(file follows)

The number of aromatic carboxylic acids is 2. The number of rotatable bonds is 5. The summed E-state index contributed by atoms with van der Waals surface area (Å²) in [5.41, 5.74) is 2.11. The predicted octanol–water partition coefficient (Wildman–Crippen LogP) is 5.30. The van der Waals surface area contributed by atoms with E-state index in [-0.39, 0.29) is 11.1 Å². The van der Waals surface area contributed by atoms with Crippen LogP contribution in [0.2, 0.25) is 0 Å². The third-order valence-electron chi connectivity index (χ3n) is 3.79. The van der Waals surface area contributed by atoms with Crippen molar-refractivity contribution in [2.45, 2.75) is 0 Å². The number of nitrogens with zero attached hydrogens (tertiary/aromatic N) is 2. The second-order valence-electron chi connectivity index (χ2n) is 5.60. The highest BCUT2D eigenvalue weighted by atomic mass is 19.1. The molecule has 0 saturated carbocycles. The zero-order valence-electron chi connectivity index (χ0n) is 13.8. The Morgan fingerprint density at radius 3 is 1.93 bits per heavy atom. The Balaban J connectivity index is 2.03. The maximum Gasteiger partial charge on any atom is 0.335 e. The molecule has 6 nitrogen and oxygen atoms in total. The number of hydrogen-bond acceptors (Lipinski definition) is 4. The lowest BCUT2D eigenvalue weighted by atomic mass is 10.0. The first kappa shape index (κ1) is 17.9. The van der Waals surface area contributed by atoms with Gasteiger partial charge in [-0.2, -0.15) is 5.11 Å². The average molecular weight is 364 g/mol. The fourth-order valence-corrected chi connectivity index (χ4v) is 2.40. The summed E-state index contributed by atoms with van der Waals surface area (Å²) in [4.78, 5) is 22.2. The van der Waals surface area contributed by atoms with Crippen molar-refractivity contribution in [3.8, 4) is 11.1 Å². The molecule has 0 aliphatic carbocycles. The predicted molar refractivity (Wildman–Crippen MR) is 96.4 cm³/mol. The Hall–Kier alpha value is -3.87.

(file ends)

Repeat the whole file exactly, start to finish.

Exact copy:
The number of aromatic carboxylic acids is 2. The number of rotatable bonds is 5. The summed E-state index contributed by atoms with van der Waals surface area (Å²) in [5.41, 5.74) is 2.11. The predicted octanol–water partition coefficient (Wildman–Crippen LogP) is 5.30. The van der Waals surface area contributed by atoms with E-state index in [-0.39, 0.29) is 11.1 Å². The van der Waals surface area contributed by atoms with Crippen LogP contribution in [0.2, 0.25) is 0 Å². The third-order valence-electron chi connectivity index (χ3n) is 3.79. The van der Waals surface area contributed by atoms with Crippen molar-refractivity contribution in [2.45, 2.75) is 0 Å². The number of nitrogens with zero attached hydrogens (tertiary/aromatic N) is 2. The second-order valence-electron chi connectivity index (χ2n) is 5.60. The highest BCUT2D eigenvalue weighted by atomic mass is 19.1. The molecule has 0 saturated carbocycles. The zero-order valence-electron chi connectivity index (χ0n) is 13.8. The Morgan fingerprint density at radius 3 is 1.93 bits per heavy atom. The Balaban J connectivity index is 2.03. The maximum Gasteiger partial charge on any atom is 0.335 e. The molecule has 6 nitrogen and oxygen atoms in total. The number of hydrogen-bond acceptors (Lipinski definition) is 4. The lowest BCUT2D eigenvalue weighted by atomic mass is 10.0. The first kappa shape index (κ1) is 17.9. The van der Waals surface area contributed by atoms with Gasteiger partial charge in [-0.2, -0.15) is 5.11 Å². The average molecular weight is 364 g/mol. The fourth-order valence-corrected chi connectivity index (χ4v) is 2.40. The summed E-state index contributed by atoms with van der Waals surface area (Å²) in [4.78, 5) is 22.2. The van der Waals surface area contributed by atoms with Crippen molar-refractivity contribution in [3.8, 4) is 11.1 Å². The molecule has 0 aliphatic carbocycles. The predicted molar refractivity (Wildman–Crippen MR) is 96.4 cm³/mol. The Hall–Kier alpha value is -3.87.